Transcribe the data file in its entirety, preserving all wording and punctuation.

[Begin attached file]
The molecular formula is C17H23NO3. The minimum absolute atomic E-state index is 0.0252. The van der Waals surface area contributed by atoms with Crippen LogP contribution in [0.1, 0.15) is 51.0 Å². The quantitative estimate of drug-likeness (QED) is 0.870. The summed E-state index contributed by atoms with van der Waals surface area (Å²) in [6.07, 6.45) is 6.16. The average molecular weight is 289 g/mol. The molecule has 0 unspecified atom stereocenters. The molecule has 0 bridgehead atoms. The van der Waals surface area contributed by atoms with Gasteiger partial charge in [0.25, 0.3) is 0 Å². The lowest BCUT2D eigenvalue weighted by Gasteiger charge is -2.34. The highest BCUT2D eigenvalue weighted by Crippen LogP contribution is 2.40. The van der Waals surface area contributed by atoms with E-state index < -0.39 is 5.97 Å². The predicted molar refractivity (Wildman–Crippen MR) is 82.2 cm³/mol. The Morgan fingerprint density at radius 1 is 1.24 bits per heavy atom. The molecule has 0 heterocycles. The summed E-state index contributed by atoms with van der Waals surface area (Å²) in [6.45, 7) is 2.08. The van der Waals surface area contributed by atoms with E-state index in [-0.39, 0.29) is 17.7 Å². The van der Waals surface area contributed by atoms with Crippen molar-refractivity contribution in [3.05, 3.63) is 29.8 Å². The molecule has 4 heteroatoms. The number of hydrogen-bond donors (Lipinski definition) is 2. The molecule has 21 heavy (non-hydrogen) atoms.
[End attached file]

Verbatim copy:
The molecular formula is C17H23NO3. The minimum absolute atomic E-state index is 0.0252. The van der Waals surface area contributed by atoms with Crippen LogP contribution in [0.1, 0.15) is 51.0 Å². The quantitative estimate of drug-likeness (QED) is 0.870. The summed E-state index contributed by atoms with van der Waals surface area (Å²) in [6.07, 6.45) is 6.16. The average molecular weight is 289 g/mol. The molecule has 0 unspecified atom stereocenters. The molecule has 0 bridgehead atoms. The van der Waals surface area contributed by atoms with Gasteiger partial charge in [0.25, 0.3) is 0 Å². The lowest BCUT2D eigenvalue weighted by Gasteiger charge is -2.34. The highest BCUT2D eigenvalue weighted by Crippen LogP contribution is 2.40. The van der Waals surface area contributed by atoms with E-state index < -0.39 is 5.97 Å². The predicted molar refractivity (Wildman–Crippen MR) is 82.2 cm³/mol. The Morgan fingerprint density at radius 1 is 1.24 bits per heavy atom. The molecule has 0 heterocycles. The summed E-state index contributed by atoms with van der Waals surface area (Å²) in [6.45, 7) is 2.08. The van der Waals surface area contributed by atoms with E-state index in [-0.39, 0.29) is 17.7 Å². The van der Waals surface area contributed by atoms with Crippen molar-refractivity contribution in [3.05, 3.63) is 29.8 Å². The molecule has 4 heteroatoms. The number of hydrogen-bond donors (Lipinski definition) is 2. The molecule has 21 heavy (non-hydrogen) atoms.